Review of the literature on multifactor asset pricing, M.Pitsillis. Estimating UK factor models using multivariate skew normal distribution, C. Adcock. Misspecification in the Linear Pricing Model, I. Lo. Bayesian estimation of Risk-Premia in an APT context, T. Darsinos and S. Satchell. Sharpe Style Analysis in the MSCI Sector Portfolios, G. Christodoulakis. Implication of the method of portfolio formation on asset pricing tests, I. Lo. The Small Noise Arbitrage Pricing Theory, S.Satchell. Risk Attribution in a Global Country Sector, A. Scowcroft and J. Sefton. Predictability of Fund of Hedge Fund Returns Using Dynaporte, G. Gregoriou and F. Rouah. Estimating a Combined Linear Model, A. Stroyny. Attributing Equity Risk with a Statistical Factor Model, T. Wilding Making Covariance-based Portfolio Risk Models Sensitive to the rate at which markets reflect new information, D. Di Bartolomeo and S. Warrick. Decomposing Factor Exposure for Equity Portfolios, D. Tien et al.
The determination of the values of stocks, bonds, options, futures, and derivatives is done by the scientific process of asset pricing, which has developed dramatically in the last few years due to advances in financial theory and econometrics. This book covers the science of asset pricing by concentrating on the most widely used modelling technique called: Linear Factor Modelling.
Linear Factor Models covers an important area for Quantitative Analysts/Investment Managers who are developing Quantitative Investment Strategies. Linear factor models (LFM) are part of modern investment processes that include asset valuation, portfolio theory and applications, linear factor models and applications, dynamic asset allocation strategies, portfolio performance measurement, risk management, international perspectives, and the use of derivatives.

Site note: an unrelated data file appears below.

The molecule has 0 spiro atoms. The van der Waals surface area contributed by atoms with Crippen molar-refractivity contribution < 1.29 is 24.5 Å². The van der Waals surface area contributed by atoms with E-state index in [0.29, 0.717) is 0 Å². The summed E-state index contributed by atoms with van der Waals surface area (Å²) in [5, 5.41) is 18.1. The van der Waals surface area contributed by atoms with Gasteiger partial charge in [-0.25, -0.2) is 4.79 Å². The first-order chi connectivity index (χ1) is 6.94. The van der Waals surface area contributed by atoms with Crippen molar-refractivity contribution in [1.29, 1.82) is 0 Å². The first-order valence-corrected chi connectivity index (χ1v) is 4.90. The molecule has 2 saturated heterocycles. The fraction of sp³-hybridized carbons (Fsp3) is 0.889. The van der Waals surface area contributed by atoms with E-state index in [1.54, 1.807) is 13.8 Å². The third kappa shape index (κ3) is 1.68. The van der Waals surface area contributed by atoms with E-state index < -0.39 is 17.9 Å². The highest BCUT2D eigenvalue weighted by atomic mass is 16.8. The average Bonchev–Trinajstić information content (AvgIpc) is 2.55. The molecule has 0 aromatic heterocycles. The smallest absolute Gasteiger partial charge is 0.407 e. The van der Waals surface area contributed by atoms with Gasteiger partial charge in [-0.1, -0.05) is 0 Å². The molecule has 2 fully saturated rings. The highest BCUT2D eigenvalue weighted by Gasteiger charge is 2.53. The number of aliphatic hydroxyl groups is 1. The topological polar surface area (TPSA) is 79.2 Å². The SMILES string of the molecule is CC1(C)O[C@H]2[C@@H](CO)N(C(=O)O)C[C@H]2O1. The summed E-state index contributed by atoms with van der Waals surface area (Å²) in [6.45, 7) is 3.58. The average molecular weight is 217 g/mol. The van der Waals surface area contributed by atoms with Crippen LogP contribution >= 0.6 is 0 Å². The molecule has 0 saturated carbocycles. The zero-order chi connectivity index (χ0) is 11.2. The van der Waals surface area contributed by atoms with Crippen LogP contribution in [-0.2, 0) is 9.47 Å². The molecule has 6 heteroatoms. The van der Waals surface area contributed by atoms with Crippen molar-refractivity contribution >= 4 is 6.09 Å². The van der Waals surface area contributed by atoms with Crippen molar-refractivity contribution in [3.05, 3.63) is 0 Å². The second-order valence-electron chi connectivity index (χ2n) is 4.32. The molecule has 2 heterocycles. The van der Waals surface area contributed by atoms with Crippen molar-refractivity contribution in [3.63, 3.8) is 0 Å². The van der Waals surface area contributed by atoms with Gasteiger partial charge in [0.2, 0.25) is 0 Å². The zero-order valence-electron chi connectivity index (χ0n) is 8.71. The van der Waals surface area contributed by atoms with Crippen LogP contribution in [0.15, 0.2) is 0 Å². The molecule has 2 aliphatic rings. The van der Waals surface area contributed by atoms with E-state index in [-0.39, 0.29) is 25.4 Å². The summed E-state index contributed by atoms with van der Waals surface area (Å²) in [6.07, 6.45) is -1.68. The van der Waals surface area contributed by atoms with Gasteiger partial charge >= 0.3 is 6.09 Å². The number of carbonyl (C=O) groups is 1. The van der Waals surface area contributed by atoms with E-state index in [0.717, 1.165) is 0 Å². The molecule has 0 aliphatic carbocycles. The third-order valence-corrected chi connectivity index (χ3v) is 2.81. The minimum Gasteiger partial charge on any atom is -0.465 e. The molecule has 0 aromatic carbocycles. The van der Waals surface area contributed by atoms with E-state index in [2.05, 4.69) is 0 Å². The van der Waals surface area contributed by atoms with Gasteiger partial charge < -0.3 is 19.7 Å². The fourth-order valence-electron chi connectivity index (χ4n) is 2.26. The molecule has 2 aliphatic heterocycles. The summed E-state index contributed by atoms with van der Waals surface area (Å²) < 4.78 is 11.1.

The book develops the building blocks for one of the most important theories of asset pricing - Linear Factor Modelling. Within this framework, we can include other asset pricing theories such as the Capital Asset Pricing Model (CAPM), arbitrage pricing theory and various pricing formulae for derivatives and option prices.
As a bare minimum, the reader of this book must have a working knowledge of basic calculus, simple optimisation and elementary statistics. In particular, the reader must be comfortable with the algebraic manipulation of means, variances (and covariances) of linear combination(s) of random variables. Some topics may require a greater mathematical sophistication.
- Covers the latest methods in this area.
- Combines actual quantitative finance experience with analytical research rigour
- Written by both quantitative analysts and academics who work in this area
This book is aimed at Quantitative Analysts and Investment Managers in Investment Firms and Banks. In addition the book will also appeal to those following Quantitative Finance; Quantitative Investment Strategy; Financial Engineering; Valuation and Portfolio Management; Finance Theory; and Financial Modeling courses at Masters Level.
- No. of pages:
- © Butterworth-Heinemann 2005
- 1st December 2004
- eBook ISBN:
- Hardcover ISBN:
Stephen Satchell is a Fellow of Trinity College, the Reader in Financial Econometrics at the University of Cambridge and Visiting Professor at Birkbeck College, City University Business School and University of Technology, Sydney. He provides consultancy for a range of city institutions in the broad area of quantitative finance. He has published papers in many journals and has a particular interest in risk.
Consultant to financial institutions and Reader in Financial Econometrics at Trinity College, Cambridge, Stephen Satchell is Editor-in-Chief of the Journal of Asset Management and Derivatives, Use, Trading, and Regulation. He has edited or authored over 20 books on finance.
FCIBSE (Haden Young Ltd), UK